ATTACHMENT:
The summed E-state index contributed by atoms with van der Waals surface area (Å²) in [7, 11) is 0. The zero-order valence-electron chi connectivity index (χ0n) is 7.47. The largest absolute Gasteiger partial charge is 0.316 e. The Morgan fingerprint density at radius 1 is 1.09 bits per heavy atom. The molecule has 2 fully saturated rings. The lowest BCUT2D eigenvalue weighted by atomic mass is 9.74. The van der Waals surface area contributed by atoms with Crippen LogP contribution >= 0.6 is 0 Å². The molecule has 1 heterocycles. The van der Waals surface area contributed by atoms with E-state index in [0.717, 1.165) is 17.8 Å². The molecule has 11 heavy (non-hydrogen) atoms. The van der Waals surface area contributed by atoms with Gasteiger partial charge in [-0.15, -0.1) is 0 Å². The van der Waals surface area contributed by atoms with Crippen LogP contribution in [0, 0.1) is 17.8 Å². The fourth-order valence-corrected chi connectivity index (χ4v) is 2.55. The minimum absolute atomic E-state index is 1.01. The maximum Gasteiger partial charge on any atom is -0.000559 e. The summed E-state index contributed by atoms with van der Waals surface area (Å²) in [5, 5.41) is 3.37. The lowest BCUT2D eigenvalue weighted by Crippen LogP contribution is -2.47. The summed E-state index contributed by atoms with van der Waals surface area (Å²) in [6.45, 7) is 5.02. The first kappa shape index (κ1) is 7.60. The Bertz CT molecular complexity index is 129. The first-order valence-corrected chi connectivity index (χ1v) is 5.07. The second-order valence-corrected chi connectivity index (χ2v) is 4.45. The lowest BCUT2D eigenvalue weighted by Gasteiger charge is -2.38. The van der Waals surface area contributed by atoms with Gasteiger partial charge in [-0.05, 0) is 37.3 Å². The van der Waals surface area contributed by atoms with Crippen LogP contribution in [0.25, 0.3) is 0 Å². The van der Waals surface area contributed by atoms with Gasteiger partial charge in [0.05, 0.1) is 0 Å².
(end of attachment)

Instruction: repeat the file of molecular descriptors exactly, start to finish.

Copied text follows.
The summed E-state index contributed by atoms with van der Waals surface area (Å²) in [7, 11) is 0. The zero-order valence-electron chi connectivity index (χ0n) is 7.47. The largest absolute Gasteiger partial charge is 0.316 e. The Morgan fingerprint density at radius 1 is 1.09 bits per heavy atom. The molecule has 2 fully saturated rings. The lowest BCUT2D eigenvalue weighted by atomic mass is 9.74. The van der Waals surface area contributed by atoms with Crippen LogP contribution >= 0.6 is 0 Å². The molecule has 1 heterocycles. The van der Waals surface area contributed by atoms with E-state index in [0.717, 1.165) is 17.8 Å². The molecule has 11 heavy (non-hydrogen) atoms. The van der Waals surface area contributed by atoms with Gasteiger partial charge in [-0.15, -0.1) is 0 Å². The van der Waals surface area contributed by atoms with Crippen LogP contribution in [0, 0.1) is 17.8 Å². The fourth-order valence-corrected chi connectivity index (χ4v) is 2.55. The minimum absolute atomic E-state index is 1.01. The maximum Gasteiger partial charge on any atom is -0.000559 e. The summed E-state index contributed by atoms with van der Waals surface area (Å²) in [5, 5.41) is 3.37. The lowest BCUT2D eigenvalue weighted by Crippen LogP contribution is -2.47. The summed E-state index contributed by atoms with van der Waals surface area (Å²) in [6.45, 7) is 5.02. The first kappa shape index (κ1) is 7.60. The Bertz CT molecular complexity index is 129. The first-order valence-corrected chi connectivity index (χ1v) is 5.07. The second-order valence-corrected chi connectivity index (χ2v) is 4.45. The lowest BCUT2D eigenvalue weighted by Gasteiger charge is -2.38. The van der Waals surface area contributed by atoms with Gasteiger partial charge in [-0.05, 0) is 37.3 Å². The van der Waals surface area contributed by atoms with Crippen LogP contribution in [0.25, 0.3) is 0 Å². The van der Waals surface area contributed by atoms with Gasteiger partial charge in [0.05, 0.1) is 0 Å².